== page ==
The area supports numerous species of wildlife, many of which have been displaced from the surrounding uplands by agricultural and other development activities. Larger mammals include deer, mountain lion, and black bear. The diverse topography allows for an abundance of bird species including resident golden eagles and migratory bald eagles. Peregrine falcons may occasionally visit the area. Several canyons have an abundant and diverse reptile and amphibian population, including many rare and localized species and subspecies. The long riparian area formed by Cross Canyon and Cahone Canyon is a haven for wildlife but also was source of sustenance for the ancient Anasazi.
Hidden ArcheologyThe canyons of Cross and Cahone, and their many smaller tributaries (including the aptly named Ruin Canyon) have thousands of recorded and unrecorded Anasazi cultural sites, the legacy of a culture that flourished here from about 450 A.D. to 1300 A.D. Surveys have shown high numbers of small cliff dwellings, well-hidden masonry structures, great kivas, towers, and water control devices. A wide variety of pictographs and petroglyphs are hidden among the rocks and cliffs. An intact square tower similar to those found at Hovenweep is found in the area. Cultural site densities range from 40 to 100 sites per square mile, some of the richest locations in the entire Southwest.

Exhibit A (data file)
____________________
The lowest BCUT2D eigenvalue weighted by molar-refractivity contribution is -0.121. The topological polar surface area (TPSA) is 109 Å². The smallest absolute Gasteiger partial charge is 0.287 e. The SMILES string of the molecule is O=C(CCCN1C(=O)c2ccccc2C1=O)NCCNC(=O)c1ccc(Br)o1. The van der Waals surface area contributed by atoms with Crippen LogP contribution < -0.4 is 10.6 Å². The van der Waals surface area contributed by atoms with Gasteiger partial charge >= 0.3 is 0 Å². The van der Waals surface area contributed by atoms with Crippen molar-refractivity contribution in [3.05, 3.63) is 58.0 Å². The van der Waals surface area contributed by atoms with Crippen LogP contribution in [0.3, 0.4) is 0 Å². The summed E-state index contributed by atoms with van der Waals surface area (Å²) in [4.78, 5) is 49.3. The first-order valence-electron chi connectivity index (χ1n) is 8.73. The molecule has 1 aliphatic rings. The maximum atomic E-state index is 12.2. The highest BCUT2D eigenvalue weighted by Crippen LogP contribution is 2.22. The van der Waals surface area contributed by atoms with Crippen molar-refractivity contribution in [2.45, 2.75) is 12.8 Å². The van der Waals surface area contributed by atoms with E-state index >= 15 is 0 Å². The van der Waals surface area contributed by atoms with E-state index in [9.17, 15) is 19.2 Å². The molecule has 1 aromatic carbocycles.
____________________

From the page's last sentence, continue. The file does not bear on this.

Yet much of this rugged, wild area is unexplored and uninventoried. The BLM, in its San Juan/San Miguel Resource Management Plan (1984), notes that the "interpretive and scientific potential of these canyons is as yet untapped. For example, although only 750 acres of Cross Canyon have been intensively inventoried, there are at least 151 recorded sites, which include 88 pueblo habitation sites and 19 rockshelters. The undiscovered potential is immense; the BLM considers these canyons to be of probable national importance based on their cultural resources and their position near the northern edge of Anasazi agriculture. In a region famed for archeology, the canyons of the proposed wilderness harbor significant archeological resources that complement the protected sites such as Hovenweep National Monument. This and other well-known sites are extremely small in area. Those sites give no feel of the country or the hardships overcome by the Anasazi in establishing their culture.
In the late 1970s, the idea of an Anasazi National Conservation Area was broached, later followed by the BLM's identification of the area as the Anasazi Culture Area of Critical Environmental Concern (ACEC). The ACEC title, while giving the impression of protection, simply approved the status quo of continuing mineral leasing and development while offering no new protection to the lands within it. Most recently, Congress has authorized the study of an Anasazi Culture National Park which might encompass lands in the vicinity. Unfortunately, few have offered the time-tested solution of simple wilderness designation.